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        Analysis on FM-to-AM conversion of SSD beam induced by etalon effect in a high-power laser system
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        Analysis on FM-to-AM conversion of SSD beam induced by etalon effect in a high-power laser system
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Abstract

FM-to-AM (frequency modulation-to-amplitude modulation) conversion caused by nonuniform spectral transmission of broadband beam is harmful to high-power laser facility. Smoothing by spectral dispersion (SSD) beam is a special broadband beam for its monochromatic feature at the given time and space on the near field. The traditional method which uses the optical spectral transfer function as filters cannot accurately describe its AM characteristics. This paper presents the theoretical analysis of the etalon effect for SSD beam. With a low-order approximation, the analytic model of the temporal shape of SSD beam is obtained for the first time, which gives the detailed AM characteristics at local and integral aspects, such as the variation of ripples width and amplitude in general situation. We also analyze the FM-to-AM conversion on the focal plane; in the focusing process, the lens simply acts as an integrator to smooth the AM of SSD beam. Because AM control is necessary for the near field to avoid optics damage and for the far field to ensure an optimal interaction of laser–target, our investigations could provide some important phenomena and rules for pulse shape control.

1 Introduction

In laser driven inertial confinement fusion[1, 2], the optical spectrum is broadened for two purposes, one is to avoid the stimulated Brillouin scattering in the large aperture optics[3], and the other is to ‘smooth’ the speckle pattern of beam on the target combined with the spectral dispersion (SSD) method[46]. Phase modulation is the current method to broaden the optical spectrum (also called the frequency modulation (FM))[7, 8]. Ideally, the pure phase modulation will not change the beam intensity. However, if the optical spectral transmission is nonuniform in propagation, the FM would convert to the amplitude modulation (AM)[9, 10]. The AM needs to be reduced or at least controlled for two reasons. First, it is a main difficulty in controlling temporal shape to ensure an optimal interaction of laser–target[1, 2]. Second, the intensity peaks due to the AM might damage optics and hence depress laser performance[1113]. The common basis for all effects is the nonuniform spectral transmission[9]. Etalon effect is an important factor that causes spectral transmission distortion because the number of transmissive optics is large and optics coating would degrade during long term operation in high-power laser facility[14, 15].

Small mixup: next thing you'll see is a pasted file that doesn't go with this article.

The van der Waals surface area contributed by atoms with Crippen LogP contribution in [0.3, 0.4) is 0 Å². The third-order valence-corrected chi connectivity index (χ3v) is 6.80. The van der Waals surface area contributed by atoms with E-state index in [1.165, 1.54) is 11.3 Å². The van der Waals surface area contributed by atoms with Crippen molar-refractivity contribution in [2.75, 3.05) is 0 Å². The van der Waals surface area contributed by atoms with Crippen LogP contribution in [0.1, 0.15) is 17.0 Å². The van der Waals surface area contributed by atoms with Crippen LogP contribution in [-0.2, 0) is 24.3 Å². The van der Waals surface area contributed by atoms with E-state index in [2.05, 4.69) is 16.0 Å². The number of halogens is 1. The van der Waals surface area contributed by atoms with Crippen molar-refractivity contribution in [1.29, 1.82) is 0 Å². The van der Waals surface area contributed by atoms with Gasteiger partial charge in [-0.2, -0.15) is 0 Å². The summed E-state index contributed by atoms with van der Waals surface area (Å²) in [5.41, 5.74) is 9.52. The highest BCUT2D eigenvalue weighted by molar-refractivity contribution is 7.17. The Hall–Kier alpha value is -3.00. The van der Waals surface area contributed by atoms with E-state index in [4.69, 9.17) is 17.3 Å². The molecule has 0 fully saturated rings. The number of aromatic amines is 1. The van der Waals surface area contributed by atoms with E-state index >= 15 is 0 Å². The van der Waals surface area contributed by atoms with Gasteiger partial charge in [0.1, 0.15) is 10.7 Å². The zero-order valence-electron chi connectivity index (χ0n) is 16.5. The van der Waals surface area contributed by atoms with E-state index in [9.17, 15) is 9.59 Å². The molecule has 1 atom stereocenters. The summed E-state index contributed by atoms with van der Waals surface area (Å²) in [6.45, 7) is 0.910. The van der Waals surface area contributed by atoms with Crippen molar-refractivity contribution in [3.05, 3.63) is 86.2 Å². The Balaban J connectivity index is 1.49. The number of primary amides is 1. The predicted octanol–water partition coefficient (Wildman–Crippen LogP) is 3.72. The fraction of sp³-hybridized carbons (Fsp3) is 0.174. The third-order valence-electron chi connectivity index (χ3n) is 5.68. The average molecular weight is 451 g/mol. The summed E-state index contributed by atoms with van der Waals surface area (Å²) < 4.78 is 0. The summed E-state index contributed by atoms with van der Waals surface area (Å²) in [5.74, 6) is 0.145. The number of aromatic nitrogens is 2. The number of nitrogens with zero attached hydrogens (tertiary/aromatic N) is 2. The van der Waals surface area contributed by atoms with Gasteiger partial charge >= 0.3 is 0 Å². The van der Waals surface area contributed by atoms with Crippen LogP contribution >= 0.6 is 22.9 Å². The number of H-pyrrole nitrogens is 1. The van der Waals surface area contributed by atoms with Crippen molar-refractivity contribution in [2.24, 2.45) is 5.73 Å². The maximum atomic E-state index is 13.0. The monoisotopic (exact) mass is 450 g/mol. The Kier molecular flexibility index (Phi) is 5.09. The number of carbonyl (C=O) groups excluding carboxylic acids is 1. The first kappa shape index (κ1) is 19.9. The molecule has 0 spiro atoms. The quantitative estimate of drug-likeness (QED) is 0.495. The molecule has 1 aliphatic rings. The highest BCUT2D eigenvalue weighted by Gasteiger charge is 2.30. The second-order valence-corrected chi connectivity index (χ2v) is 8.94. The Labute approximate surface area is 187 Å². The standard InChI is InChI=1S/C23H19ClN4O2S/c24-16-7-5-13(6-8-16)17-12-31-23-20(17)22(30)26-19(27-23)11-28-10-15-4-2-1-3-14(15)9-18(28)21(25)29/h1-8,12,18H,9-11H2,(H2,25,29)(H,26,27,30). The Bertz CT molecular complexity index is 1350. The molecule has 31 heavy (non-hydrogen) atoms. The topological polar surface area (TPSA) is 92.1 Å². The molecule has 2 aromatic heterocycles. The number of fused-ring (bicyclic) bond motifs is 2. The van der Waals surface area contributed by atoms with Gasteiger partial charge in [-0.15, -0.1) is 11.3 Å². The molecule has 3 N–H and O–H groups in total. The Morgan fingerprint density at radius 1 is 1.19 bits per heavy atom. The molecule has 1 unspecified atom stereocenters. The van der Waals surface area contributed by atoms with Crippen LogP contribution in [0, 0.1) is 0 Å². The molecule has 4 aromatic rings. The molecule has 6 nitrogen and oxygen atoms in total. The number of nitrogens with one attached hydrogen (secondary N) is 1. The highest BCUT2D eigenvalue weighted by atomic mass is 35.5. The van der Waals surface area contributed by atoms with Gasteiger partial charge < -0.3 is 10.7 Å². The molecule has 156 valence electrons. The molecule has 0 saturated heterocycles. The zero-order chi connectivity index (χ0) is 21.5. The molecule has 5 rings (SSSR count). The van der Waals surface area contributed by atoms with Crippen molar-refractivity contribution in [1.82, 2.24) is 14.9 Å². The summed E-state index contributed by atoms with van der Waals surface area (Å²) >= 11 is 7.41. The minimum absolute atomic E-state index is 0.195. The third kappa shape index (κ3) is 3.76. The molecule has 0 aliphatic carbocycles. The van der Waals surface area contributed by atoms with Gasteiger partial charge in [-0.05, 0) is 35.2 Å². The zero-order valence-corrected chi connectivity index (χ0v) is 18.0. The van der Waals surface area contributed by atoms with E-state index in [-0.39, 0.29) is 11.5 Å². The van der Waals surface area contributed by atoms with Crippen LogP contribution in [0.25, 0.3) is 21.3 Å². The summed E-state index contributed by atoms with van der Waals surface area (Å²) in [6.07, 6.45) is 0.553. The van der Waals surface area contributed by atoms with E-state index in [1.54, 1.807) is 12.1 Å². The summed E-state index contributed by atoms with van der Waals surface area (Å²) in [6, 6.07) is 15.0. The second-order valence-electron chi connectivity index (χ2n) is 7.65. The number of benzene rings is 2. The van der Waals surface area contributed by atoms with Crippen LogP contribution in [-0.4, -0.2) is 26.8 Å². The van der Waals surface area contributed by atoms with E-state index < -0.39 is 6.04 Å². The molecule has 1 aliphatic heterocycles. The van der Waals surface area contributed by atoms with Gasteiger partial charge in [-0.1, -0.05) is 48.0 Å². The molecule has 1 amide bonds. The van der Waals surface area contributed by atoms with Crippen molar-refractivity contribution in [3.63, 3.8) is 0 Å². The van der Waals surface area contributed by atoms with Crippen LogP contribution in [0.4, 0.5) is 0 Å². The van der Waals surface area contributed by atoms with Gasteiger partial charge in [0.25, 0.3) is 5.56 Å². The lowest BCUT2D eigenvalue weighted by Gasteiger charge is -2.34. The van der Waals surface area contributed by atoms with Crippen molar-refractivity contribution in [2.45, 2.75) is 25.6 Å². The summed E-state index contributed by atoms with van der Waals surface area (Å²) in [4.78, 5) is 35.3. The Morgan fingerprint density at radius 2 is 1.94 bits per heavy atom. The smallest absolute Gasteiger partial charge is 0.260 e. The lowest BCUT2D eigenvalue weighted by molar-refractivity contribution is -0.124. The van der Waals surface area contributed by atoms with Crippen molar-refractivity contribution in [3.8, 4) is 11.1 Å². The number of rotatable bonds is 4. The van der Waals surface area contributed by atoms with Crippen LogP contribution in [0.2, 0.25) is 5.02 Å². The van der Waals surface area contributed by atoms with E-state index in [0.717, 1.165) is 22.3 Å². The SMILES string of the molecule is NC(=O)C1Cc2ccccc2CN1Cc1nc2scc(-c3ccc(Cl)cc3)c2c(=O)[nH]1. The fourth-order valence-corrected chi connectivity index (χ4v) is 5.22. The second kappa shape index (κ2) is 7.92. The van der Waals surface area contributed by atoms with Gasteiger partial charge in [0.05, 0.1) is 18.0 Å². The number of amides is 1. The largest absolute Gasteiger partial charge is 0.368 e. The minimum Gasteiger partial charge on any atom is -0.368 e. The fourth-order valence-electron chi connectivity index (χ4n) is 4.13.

Typically SSD beam contains an optical fiber phase modulation that imposes bandwidth in the front-end system and an SSD grating that disperses the broadband beam in the pre-amplifier system[16, 17]. Compared with traditional broadband beam, phase modulation or SSD beam is very special for its monochromatic feature at given time and space[4]. The traditional method using optical spectral transfer function as filters to analyze the FM-to-AM conversion is therefore insufficient to describe the AM characteristics of SSD beam. Since the AM in near field is associated with laser nonlinear effect and laser damage of optics[11], in far field it affects the laser–target interaction[1], and in partial area sampled from near field impacts pulse measurement and precision control[18]. It is necessary to obtain the complete AM characteristics for its importance on above-mentioned aspects.

In this paper, we theoretically investigate the AM characteristic of SSD beam induced by the etalon effect in high-power laser facility. With a low-order approximation, the analytic model of temporal shape intensity is obtained for the first time, which gives the detailed AM phenomenon and rules of shaped SSD pulse at local and integral aspects.